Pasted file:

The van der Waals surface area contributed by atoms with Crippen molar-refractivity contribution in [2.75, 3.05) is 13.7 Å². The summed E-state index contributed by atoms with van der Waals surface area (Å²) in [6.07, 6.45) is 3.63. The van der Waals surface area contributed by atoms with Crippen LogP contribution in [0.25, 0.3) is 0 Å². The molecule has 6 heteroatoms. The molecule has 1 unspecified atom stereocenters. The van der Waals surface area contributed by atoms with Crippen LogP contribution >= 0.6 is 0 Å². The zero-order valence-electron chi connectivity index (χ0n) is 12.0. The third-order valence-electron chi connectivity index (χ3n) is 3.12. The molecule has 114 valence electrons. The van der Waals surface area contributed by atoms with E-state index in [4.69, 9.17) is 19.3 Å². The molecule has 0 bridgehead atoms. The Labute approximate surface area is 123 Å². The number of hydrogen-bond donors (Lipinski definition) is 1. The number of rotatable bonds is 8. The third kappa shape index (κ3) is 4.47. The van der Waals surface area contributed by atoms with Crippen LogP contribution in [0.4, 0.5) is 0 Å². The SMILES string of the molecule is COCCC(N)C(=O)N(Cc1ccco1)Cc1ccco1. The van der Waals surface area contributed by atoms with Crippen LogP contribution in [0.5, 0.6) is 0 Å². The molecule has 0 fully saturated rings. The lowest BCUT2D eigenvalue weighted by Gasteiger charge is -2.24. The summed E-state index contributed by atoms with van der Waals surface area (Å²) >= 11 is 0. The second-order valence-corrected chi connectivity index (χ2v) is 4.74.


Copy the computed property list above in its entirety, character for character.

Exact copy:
The van der Waals surface area contributed by atoms with Crippen molar-refractivity contribution in [2.75, 3.05) is 13.7 Å². The summed E-state index contributed by atoms with van der Waals surface area (Å²) in [6.07, 6.45) is 3.63. The van der Waals surface area contributed by atoms with Crippen LogP contribution in [0.25, 0.3) is 0 Å². The molecule has 6 heteroatoms. The molecule has 1 unspecified atom stereocenters. The van der Waals surface area contributed by atoms with Crippen LogP contribution >= 0.6 is 0 Å². The zero-order valence-electron chi connectivity index (χ0n) is 12.0. The third-order valence-electron chi connectivity index (χ3n) is 3.12. The molecule has 114 valence electrons. The van der Waals surface area contributed by atoms with E-state index in [4.69, 9.17) is 19.3 Å². The molecule has 0 bridgehead atoms. The Labute approximate surface area is 123 Å². The number of hydrogen-bond donors (Lipinski definition) is 1. The number of rotatable bonds is 8. The third kappa shape index (κ3) is 4.47. The van der Waals surface area contributed by atoms with Crippen LogP contribution in [0.4, 0.5) is 0 Å². The SMILES string of the molecule is COCCC(N)C(=O)N(Cc1ccco1)Cc1ccco1. The van der Waals surface area contributed by atoms with Crippen LogP contribution in [0.5, 0.6) is 0 Å². The molecule has 0 fully saturated rings. The lowest BCUT2D eigenvalue weighted by Gasteiger charge is -2.24. The summed E-state index contributed by atoms with van der Waals surface area (Å²) >= 11 is 0. The second-order valence-corrected chi connectivity index (χ2v) is 4.74.